"The Stuff That Dreams Are Made Of" ... Bogart, Shakespeare, The Maltese Falcon, Those Great Movies

Thursday, August 12, 2010

Errol Flynn Adventures - Movies of World War II

I am the happy owner of a wonderful boxed set featuring my favorite actor, Warner Brothers release “Errol Flynn Adventures”. These are Flynn's World War II era movies, and they have been beautifully restored and are crystal clear in quality.  The set includes war-time newsreels, Warner Brother cartoons, military band shorts, and theatrical trailers..

The 5 films are a picture of an era and of Hollywood’s propaganda in bolstering the morale of a suffering citizenry. Some are more realistic than others, but all share a common bond of hope and determination to win that terrible war. Errol Flynn took some heat due to the fact that he did not fight in the war, and it did not help that the studio did not want it to be known that Flynn had tried every branch of the service and was turned down. He had a bad heart, malaria, history of tuberculosis and an injured back. The studio did not want their macho star’s image tarnished with any kind of disability, and this was a source of embarrassment to Flynn through the war years. It was his desire to make films to help the war effort, and he did so very effectively with the following movies:

Uncertain Glory (1944) is the story of Jean Picard (Errol Flynn), a thief and murderer sentenced to the guillotine in Nazi-occupied France. Inspector Bonet (Paul Lukas) has been chasing him down for years and is determined to bring him to justice. Through a series of circumstances, Picard and Bonet find themselves on the same side of a very strange exploit. In my opinion, this movie, although not very well known outside of classic movie buff circles, is one of Flynn’s finest performances. He is not dashing, not very charming, unshaven most of the time, a thoroughly reprehensible man. Flynn really shows his acting chops and gives a marvelous performance.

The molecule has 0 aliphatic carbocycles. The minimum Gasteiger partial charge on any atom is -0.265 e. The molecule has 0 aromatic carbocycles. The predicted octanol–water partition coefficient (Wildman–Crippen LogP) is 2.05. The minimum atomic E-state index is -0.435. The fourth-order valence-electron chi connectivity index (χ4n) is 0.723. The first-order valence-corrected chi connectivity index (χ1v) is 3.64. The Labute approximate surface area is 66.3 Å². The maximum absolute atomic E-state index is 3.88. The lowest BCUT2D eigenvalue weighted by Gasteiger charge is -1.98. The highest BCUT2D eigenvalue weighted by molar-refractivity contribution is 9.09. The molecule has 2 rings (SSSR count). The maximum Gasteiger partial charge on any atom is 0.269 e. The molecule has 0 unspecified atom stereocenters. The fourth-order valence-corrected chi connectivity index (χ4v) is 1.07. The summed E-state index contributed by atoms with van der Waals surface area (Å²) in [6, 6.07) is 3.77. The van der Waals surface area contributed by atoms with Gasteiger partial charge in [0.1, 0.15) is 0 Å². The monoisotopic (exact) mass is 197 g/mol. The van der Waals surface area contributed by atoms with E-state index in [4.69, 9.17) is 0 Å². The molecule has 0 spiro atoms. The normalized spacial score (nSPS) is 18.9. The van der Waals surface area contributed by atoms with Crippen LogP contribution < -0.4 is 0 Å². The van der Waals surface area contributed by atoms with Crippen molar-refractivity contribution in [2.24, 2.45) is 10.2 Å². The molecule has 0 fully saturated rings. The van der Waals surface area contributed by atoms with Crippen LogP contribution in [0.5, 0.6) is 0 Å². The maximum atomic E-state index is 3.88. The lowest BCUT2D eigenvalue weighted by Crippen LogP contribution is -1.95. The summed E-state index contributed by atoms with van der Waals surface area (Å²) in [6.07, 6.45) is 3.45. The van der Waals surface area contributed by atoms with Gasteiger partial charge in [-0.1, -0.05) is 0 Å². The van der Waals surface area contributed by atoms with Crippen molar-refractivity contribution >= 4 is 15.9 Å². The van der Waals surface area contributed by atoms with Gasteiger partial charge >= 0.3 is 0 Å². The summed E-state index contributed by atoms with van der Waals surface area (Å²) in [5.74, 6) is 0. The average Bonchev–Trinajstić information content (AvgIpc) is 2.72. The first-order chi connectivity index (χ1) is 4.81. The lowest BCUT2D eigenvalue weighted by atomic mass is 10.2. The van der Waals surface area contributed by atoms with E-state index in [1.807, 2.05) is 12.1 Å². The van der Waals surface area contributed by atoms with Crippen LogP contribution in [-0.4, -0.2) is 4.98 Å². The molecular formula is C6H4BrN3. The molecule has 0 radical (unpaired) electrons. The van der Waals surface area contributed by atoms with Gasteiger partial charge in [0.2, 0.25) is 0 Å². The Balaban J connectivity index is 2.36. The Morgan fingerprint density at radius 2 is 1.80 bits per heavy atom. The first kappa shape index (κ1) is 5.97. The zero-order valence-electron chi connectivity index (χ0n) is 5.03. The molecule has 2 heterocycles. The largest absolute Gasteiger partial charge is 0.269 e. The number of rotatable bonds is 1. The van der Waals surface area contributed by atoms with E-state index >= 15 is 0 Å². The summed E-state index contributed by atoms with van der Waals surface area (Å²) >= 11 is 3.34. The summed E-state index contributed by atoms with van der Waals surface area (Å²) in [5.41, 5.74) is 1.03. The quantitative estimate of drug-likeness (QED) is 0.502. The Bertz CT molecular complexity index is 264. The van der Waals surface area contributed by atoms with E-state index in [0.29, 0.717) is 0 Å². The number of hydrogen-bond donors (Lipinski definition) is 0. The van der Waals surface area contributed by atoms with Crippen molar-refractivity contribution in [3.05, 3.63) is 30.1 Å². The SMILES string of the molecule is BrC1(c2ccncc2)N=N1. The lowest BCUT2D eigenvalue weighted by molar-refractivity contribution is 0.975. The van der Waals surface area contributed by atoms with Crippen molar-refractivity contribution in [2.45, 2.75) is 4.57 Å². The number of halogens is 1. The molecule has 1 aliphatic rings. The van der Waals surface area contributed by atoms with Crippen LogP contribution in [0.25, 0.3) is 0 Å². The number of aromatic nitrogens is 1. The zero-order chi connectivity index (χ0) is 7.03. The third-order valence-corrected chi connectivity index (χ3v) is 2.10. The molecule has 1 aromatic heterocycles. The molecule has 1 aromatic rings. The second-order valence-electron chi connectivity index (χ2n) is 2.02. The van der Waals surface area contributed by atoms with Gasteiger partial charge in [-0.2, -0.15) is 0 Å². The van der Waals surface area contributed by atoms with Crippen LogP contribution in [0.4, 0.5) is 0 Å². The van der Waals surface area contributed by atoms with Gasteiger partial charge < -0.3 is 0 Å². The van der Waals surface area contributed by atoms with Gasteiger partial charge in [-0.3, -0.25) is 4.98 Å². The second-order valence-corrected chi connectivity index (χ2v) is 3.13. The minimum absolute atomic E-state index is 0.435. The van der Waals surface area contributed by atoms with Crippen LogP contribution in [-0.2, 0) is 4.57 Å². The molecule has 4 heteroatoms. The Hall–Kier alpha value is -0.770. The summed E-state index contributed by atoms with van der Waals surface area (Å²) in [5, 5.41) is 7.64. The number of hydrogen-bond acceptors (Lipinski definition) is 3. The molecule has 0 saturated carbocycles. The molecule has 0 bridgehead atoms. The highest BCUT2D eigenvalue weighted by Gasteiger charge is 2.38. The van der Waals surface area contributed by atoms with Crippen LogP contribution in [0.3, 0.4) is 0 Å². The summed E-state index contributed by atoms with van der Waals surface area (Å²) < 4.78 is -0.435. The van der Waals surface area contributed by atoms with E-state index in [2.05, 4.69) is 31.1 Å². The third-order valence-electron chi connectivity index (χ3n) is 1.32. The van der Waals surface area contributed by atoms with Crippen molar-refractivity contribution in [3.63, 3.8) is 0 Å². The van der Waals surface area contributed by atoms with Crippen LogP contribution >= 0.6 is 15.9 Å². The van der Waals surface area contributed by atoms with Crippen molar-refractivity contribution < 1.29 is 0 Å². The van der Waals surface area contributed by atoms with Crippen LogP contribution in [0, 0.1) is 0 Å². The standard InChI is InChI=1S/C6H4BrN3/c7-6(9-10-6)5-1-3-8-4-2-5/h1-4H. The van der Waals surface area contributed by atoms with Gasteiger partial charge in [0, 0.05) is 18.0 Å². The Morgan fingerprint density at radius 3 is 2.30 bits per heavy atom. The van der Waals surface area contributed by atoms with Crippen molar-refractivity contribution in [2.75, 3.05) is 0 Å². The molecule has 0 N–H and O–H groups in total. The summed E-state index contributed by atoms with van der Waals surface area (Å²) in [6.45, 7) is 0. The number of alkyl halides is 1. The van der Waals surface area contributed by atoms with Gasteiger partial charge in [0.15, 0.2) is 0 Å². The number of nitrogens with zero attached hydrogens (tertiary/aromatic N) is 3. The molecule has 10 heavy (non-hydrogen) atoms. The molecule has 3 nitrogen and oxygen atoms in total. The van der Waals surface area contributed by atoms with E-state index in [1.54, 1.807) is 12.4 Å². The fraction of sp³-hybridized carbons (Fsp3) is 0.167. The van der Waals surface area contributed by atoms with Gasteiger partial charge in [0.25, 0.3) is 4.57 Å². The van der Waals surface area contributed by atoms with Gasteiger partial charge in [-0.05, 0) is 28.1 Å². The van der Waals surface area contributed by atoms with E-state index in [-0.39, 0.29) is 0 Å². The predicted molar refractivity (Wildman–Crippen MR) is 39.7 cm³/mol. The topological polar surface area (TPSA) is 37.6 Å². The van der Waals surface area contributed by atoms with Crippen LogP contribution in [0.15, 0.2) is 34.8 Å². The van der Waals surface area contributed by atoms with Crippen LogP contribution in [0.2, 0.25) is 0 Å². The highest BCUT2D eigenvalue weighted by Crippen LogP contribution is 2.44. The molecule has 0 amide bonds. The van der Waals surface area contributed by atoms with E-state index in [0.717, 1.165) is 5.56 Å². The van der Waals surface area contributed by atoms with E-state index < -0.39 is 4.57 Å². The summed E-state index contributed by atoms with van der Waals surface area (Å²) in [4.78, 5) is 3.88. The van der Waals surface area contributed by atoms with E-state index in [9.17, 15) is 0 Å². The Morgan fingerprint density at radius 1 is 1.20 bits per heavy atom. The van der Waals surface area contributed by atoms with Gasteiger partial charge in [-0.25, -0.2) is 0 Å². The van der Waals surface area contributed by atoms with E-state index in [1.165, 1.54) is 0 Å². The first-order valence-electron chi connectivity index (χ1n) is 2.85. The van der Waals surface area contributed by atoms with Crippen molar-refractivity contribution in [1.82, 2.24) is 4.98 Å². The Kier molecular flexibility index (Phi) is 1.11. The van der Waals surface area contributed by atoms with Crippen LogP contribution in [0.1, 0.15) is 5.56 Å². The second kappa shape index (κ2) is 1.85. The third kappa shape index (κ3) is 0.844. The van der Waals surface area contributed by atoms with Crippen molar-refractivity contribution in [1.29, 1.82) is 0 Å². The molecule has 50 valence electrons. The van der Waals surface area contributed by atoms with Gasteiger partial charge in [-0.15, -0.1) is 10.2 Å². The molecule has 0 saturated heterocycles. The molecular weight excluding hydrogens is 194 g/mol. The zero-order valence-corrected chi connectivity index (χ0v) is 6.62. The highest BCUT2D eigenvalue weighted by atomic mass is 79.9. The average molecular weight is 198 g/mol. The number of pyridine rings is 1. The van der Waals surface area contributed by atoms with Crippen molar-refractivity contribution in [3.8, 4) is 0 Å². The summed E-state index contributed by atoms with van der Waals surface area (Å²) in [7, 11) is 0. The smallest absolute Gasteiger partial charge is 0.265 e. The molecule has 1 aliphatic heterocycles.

Director: Raoul Walsh. Music: Max Steiner

Edge of Darkness (1943) is the story of Gunnar Brogge (Flynn), a fisherman in a small village in Nazi-occupied Norway. Along with his love Karen (Ann Sheridan), her doctor father (Walter Huston), and the rest of the small village, underground activities against the Nazis are the focus of their lives. A really nasty Nazi Captain (Helmut Dantine, probably the most beautiful male villain on screen) has no conscience in his desire to blot out all patriotism and hope in these people. This film is strong, serious and very spiritual in nature.
Director: Lewis Milestone. Music: Franz Waxman

Objective Burma (1945) was Flynn’s personal favorite. A stirring and true story of a squadron trapped in the Burmese jungle trying to make their way out for rescue, the movie is hard-edged and quite realistic for the time. James Brown and Henry Hull co-starred. Flynn enjoyed it because he did not have to be a romantic lead this time, just a man in a man’s world.
Director: Raoul Walsh. Music: Franz Waxman

Desperate Journey (1944) is probably the most propaganda-type of any war movie I ever saw. It’s a Hogan’s Hero type of romp through the German countryside by a group of flyers trying to get out of Germany. Flynn, Ronald Reagan, Arthur Kennedy and Alan Hale are comrades in arms.  Most of the Germans are pretty stupid and easily tricked by our guys. Even the great Raymond Massey as a Nazi Major is made to look foolish. Even though a bit unrealistic, I just love this movie. It is full of humor, has enough pathos to keep it respectable, and was good for war-time morale.
Director: Raoul Walsh. Music: Max Steiner/Hugo Friedhofer

Northern Pursuit (1943) has Flynn playing Steve Wagner, a Canadian Mountie who stumbles across a Nazi colonel (Helmut Dantine again) who has landed in Canada to mount an offensive. The film is quite lovely in its portrayal of a snowy, icy Canadian wasteland, and the story is well-done.
Director: Raoul Walsh. Music: Adolph Deutsch

These movies have it all – wonderful actors, creative cinematography and soaring music that includes our own Anthem, La Marseilles and God Save the King -- patriotism in its purest form.  Flynn at his finest.


  1. After reading your reviews, I'd like to watch Uncertain Glory or Edge of Darkness. Do you still have a copy of the movie. Perhaps we can have an Flynn night soon.

  2. Becky, I loved "Edge of Darkness". Thanks for posting this article. I would've never thought to have seen it had I not discovered it through your blog!

  3. I enjoyed discovering your site!

  4. Thank you, David ... I hope you visit again soon!